Reading time – 3:21; Viewing time – 5:17 . . .
We questioned with bi-partisan wonder whether we could appear to the world any dumber than when George W. Bush was president, as he declared, “Rarely is the question asked, ‘Is our children learning?‘” He was the “decider” (#7 in the text; and watch the video at the bottom) and the one who inappropriately gave German Chancellor Angela Merkel an unrequested back rub. He is the war president who wanted to be a war president but then claimed he didn’t want to be a war president. He confused our allies all over the world.
al Qaeda attacked us on 9/11, so we sent our special forces after them. We cornered the bad guys at Tora Bora. Then Bush gave orders that allowed them to get way. Then we attacked Afghanistan. Then we attacked the Taliban, neither of which attacked America at all. Then we attacked Iraq and unraveled the entire middle east. Could it get any dumber or any worse?
Then Barack Obama came along and neither Republican nor Democrat worried that he would say or do dumb things, embarrass the United States and undermine world order. He restored our diplomatic corps and told the world that America was ready to lead once again. There is plenty of room to disagree with his policies, but nobody thought he would do something dumb and compromise America’s place in the world or its safety.
Now we’re living in the Donald Trump world of chaos. He has insulted our allies around the world and given comfort to our most dangerous adversary. He has tweaked the nose of a nuclear dictator and now Trump has cynically reneged on the United States’ commitment to the Paris Climate Accord. He has done that even as the world’s largest polluter, China, is focusing on clean energy and an end to burning coal. Why are we relying on China to show us the way and be the technology leader in energy? To make China great again?
In a stunning article in The Atlantic, David Frum, no lefty flag-waver himself, issued a brutal assault on Donald Trump’s world leadership.
“Perhaps the most terrifying thing about the Trump presidency is the way even its most worldly figures, in words composed for them by its deepest thinkers, have re-imagined the United States in the image of their own chief: selfish, isolated, brutish, domineering, and driven by immediate appetites rather than ideals or even longer-term interests.”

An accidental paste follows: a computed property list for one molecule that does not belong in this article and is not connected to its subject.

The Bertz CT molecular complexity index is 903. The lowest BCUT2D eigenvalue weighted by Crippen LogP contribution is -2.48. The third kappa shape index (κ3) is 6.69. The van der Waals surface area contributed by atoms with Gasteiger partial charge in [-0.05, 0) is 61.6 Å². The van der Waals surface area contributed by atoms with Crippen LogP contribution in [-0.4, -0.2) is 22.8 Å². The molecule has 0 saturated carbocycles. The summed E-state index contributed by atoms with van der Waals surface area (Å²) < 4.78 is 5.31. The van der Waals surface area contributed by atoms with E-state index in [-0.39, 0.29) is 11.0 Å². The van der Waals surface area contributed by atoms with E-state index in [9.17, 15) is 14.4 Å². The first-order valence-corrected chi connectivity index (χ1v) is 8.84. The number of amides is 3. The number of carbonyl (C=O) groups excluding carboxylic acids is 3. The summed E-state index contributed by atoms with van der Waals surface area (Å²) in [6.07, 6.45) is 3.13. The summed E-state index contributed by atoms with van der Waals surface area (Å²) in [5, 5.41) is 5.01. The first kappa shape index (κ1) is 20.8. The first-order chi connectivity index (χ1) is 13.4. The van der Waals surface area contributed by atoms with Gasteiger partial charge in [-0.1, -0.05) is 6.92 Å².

“Under the slogan of restoring American greatness, they are destroying it. Promising readers that they want to “restore confidence in American leadership,” they instead threaten and bluster in ways that may persuade partners that America has ceased to be the leader they once respected—but an unpredictable and dangerous force in world affairs, itself to be contained and deterred by new coalitions of ex-friends.”
We now have the answer to whether things could get dumber or worse following Bush. They could and they have.
Which brings us to the political manipulation of healthcare.
Morning Rounds, published by The Boston Globe, is a daily compendium of what’s going on in the healthcare industry. It’s a freebie publication and I recommend it to you if you want to keep your finger on the pulse of healthcare in America. Subscribe here.
On May 31st Megan Thielking wrote:
“Senate GOP leaders are still working away on a new draft repeal and replace plan, and a new poll out this morning gives lawmakers an idea of what the public would like to see happen. Roughly one-quarter of the public wants to see the Senate make minor tweaks to the AHCA, with another quarter saying they’d like to see big changes, according to the new Kaiser Family Foundation poll. Another 30 percent say they don’t want to see the Senate pass the bill at all. The chief concerns among those who don’t like the AHCA as-is: the cost of health care, the ability to get and keep insurance, and the quality of care they’re able to receive.”
I’ll add that 23 million Americans are terrified they’ll have no healthcare at all.
Last and on a more hopeful note, Cubs president Theo Epstein gave the commencement address at his alma mater, Yale, this year. Referencing the moving message of Chicago Cub Jason Hayward in the locker room during a rain delay late in the 7th game of the 2016 World Series, Epstein offered this to the graduates:
“And, finally, when things go really, really wrong — and then when it rains on top of everything else — I ask you to choose to keep your heads up and come together, to connect, and to rally around one another, especially those who need it the most. It is likely to uplift you all.”
Words to live by in these challenging times.
Ed. note: There is much in America that needs fixing and we are on a path to continually fail to make things better. It is my goal to make a difference – perhaps to be a catalyst for things to get better. That is the reason for these posts. To accomplish the goal requires reaching many thousands of people and a robust dialogue.
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Copyright 2019 by Jack Altschuler
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